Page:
Klaus Schwab said something recently that got people’s hackles up.
“Artificial Intelligence, but not only artificial intelligence, but also, the metaverse, near-space technologies, and I could go on and on – synthetic biology. Our life in ten years from now, will be completely different, very much affected, and – who masters those technologies, in some way, will be the master of the world.”
Here’s the problem: he’s not wrong. People get pissed off when they hear statements like master of the world because they think it’s an empty threat; little more than the idle bluster of a megalomaniac. It most certainly isn’t. The reason why people don’t see what this technology is capable of is because, for one thing, they aren’t cursed with an overactive imagination, and for another, they aren’t used to holistic systems thinking, and lastly, there has been next to no mainstream media coverage of synthetic biology, because if there was, people would rightly be having a conniption fit.
I’m going to ask you something that may strike you as a little bit strange. What is an internal organ? The textbook answer is something along the lines of specialized tissue in the body that performs a specific function. But what if I told you that an internal organ can be whatever the heck we want it to be?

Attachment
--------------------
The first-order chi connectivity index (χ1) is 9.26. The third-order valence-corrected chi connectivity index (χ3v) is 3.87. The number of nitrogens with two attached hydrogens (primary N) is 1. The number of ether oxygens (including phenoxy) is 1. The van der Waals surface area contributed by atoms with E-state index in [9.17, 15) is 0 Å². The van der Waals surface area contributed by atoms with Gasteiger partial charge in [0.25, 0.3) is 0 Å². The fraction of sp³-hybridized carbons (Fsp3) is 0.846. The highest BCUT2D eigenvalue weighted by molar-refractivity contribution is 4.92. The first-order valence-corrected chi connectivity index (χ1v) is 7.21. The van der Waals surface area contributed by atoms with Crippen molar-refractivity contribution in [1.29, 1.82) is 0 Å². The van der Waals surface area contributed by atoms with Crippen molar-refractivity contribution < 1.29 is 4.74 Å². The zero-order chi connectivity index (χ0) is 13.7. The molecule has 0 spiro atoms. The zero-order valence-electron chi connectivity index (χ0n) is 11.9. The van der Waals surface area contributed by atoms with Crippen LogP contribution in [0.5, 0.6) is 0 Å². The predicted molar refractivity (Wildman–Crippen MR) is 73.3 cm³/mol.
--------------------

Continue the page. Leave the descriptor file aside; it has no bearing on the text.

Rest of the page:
RSC – A morphospace for synthetic organs and organoids: the possible and the actual
Efforts in evolutionary developmental biology have shed light on how organs are developed and why evolution has selected some structures instead of others. These advances in the understanding of organogenesis along with the most recent techniques of organotypic cultures, tissue bioprinting and synthetic biology provide the tools to hack the physical and genetic constraints in organ development, thus opening new avenues for research in the form of completely designed or merely altered settings. Here we propose a unifying framework that connects the concept of morphospace (i.e. the space of possible structures) with synthetic biology and tissue engineering. We aim for a synthesis that incorporates our understanding of both evolutionary and architectural constraints and can be used as a guide for exploring alternative design principles to build artificial organs and organoids. We present a three-dimensional morphospace incorporating three key features associated to organ and organoid complexity. The axes of this space include the degree of complexity introduced by developmental mechanisms required to build the structure, its potential to store and react to information and the underlying physical state. We suggest that a large fraction of this space is empty, and that the void might offer clues for alternative ways of designing and even inventing new organs.
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